To me, what gives a children's book everlasting appeal is originality and ambition, coupled with directness and clarity. It shouldn't set out to point a moral or hitch a wagon to a prevalent trend - the reader should be swept along by the writer's compulsion to tell that particular story, without any sense of their havering over age-appropriateness or going on at indulgent length.

Can you name an example of excellent children’s publishing? What makes it stand out?

Examples of excellent recent children's publishing include A Great Big Cuddle, published by Walker, a book of poems for very young children by Michael Rosen, illustrated by Chris Riddell. What makes this so good, I think, is that it fulfils a need - small children love poetry that's bouncy, funny, child's-eye level and thought-provoking - and is just so well done. It's alarming and hilarious, diverting and reassuring, a perfect match of illustrator and author - a book that does exactly what it sets out to do.

Other excellent recent children's publishing include the wealth of new books coming out from Barrington Stoke - renowned authors writing pared-down but not dumbed-down, superbly accessible stories for all age groups - and Jonathan Stroud's Lockwood and Co books (PRH), which are terrifying, funny, ambitiously written and effortlessly excellent. Philip Reeve and Sarah McIntyre's collaborations (Oliver and the Seawigs, Cakes in Space and Pugs of the Frozen North, OUP) are also full of humour and heart, and add up to much more than the sum of their parts. Illustration, to me, is frequently a key part of excellence in children's publishing  - whether it's the tiny chapter-head Lockwood drawings or the anarchic breadth of McIntyre's work, the alchemy of the right words with the right images and design are often what make the experience of reading a book unforgettable and transformative.

What would you like to see more of in children’s books?  

Generally, I would like to see LESS in children's books, rather than more - less mediocre, middle-of-the-road work, especially by celebrity authors who don't have the talent to back up the name (but who may soak up disproportionate amounts of the small media coverage available), and more original and risk-taking books. I would also like to see more 'diverse' main characters (including BAME protagonists - on the covers of books).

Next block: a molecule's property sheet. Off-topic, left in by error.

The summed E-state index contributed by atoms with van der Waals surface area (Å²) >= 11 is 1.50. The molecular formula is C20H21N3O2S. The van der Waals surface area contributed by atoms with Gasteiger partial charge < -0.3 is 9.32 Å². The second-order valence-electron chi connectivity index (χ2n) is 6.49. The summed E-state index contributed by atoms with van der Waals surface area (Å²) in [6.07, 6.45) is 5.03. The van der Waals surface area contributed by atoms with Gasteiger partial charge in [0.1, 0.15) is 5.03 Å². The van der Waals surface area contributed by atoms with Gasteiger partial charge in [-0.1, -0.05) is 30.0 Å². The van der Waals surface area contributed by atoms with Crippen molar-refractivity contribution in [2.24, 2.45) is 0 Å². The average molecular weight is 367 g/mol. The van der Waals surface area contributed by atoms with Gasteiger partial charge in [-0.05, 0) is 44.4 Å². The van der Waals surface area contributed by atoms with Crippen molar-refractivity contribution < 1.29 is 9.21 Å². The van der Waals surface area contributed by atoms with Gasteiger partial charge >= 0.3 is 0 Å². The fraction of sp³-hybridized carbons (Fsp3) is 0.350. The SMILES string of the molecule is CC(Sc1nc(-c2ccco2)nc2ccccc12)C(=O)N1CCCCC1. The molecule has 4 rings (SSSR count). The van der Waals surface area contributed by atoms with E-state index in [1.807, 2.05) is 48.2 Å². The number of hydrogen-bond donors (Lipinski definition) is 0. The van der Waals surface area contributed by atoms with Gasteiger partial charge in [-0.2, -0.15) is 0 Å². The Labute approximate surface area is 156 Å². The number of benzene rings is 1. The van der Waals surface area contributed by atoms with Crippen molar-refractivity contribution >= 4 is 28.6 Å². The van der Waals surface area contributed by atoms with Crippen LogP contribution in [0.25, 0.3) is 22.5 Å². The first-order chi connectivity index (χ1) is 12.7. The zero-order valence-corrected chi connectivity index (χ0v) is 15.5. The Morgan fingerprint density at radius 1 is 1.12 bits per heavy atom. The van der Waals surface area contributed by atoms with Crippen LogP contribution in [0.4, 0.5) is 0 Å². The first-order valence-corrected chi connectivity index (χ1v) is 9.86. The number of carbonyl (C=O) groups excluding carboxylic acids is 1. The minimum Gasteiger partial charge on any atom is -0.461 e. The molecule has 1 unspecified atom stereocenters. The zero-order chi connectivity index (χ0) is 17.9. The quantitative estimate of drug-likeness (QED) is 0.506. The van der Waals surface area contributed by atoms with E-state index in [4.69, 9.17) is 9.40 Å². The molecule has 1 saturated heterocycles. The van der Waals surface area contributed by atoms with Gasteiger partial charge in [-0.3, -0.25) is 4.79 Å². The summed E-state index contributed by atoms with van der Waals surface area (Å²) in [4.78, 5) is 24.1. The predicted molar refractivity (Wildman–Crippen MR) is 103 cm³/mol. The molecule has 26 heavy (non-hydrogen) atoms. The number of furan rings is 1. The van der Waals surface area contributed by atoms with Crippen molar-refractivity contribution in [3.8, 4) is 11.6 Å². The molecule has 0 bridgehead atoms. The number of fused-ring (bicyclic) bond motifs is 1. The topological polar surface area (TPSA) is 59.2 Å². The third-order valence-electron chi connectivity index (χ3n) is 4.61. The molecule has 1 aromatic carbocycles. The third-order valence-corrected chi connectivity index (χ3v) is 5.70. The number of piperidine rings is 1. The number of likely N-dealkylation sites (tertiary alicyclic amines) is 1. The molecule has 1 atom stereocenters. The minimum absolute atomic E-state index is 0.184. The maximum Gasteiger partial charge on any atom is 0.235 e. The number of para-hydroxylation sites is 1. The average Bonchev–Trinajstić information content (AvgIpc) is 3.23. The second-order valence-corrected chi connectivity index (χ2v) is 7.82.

Kirsten Grant, director of World Book Day

What gives a children’s book everlasting appeal?

When you look at the number of children’s books being made into films at the moment, enduring appeal (which generally, without fail, makes the book better than the film) always comes back to a brilliant story.

The setting, the characters, the plot, the sense of adventure – whether in a fantastical or urban setting - and, most of all, children battling adversity with whatever metaphorical weapons they have in their armoury are all timeless elements of any book which has everlasting appeal, and which authors come back to time and time again in varying guises.

Children also need to recognise themselves between the pages, to see their own feelings, problems, aspirations and personal circumstances played out by the characters – whether it’s Tracy Beaker, Greg Heffley, Alex Rider – or down a rabbit hole.

Can you name an example of excellent children’s publishing? What makes it stand out?

Despite the obvious hook that the centenary celebrations have brought, the whole fabric behind the Roald Dahl publishing is a masterclass.

The books are treated as frontlist every year, Roald Dahl Day, now in its 10th year, was created to provide the perfect platform to market the books and get consumers talking about them year after year, and all new publishing or rejacketing is clever and considered – just like the author himself, who is now remembered through his life story and beautifully preserved archive, museum and hut.

Layer the omnipresent centenary celebrations on top, and there can’t be a child or family in the land who hasn’t been swept away by Roald Dahl’s books and stories in one form or another.

What would you like to see more of in children’s books?

Diversity is obviously an issue that the industry has been facing for a very long time, reflected in the staff, authors, types of books they are writing and characters they are creating.

Children’s publishing is a veritable hotbed of creativity and clever, strategic thinking, so publishing new voices which reflect our diverse audiences is certainly not beyond their reach.

 

Georgina Atwell, founder of Toppsta

What gives a children’s book everlasting appeal?

Picture books need to work harder than ever to shine through the crowd but those I’ve seen recently which will stand the test of time have one of two elements. Either they offer something genuinely different, like Bee and Me by Alison Jay, which has beautiful illustrations but no words, so the reader and listener can create the story together. Or they have that rhyme, rhythm and repetition which kids love. Oi Frog! by Kes Gray and Jim Field is a good example or I Went to the Supermarket by Paul Howard. I can see these being family favourites for generations to come.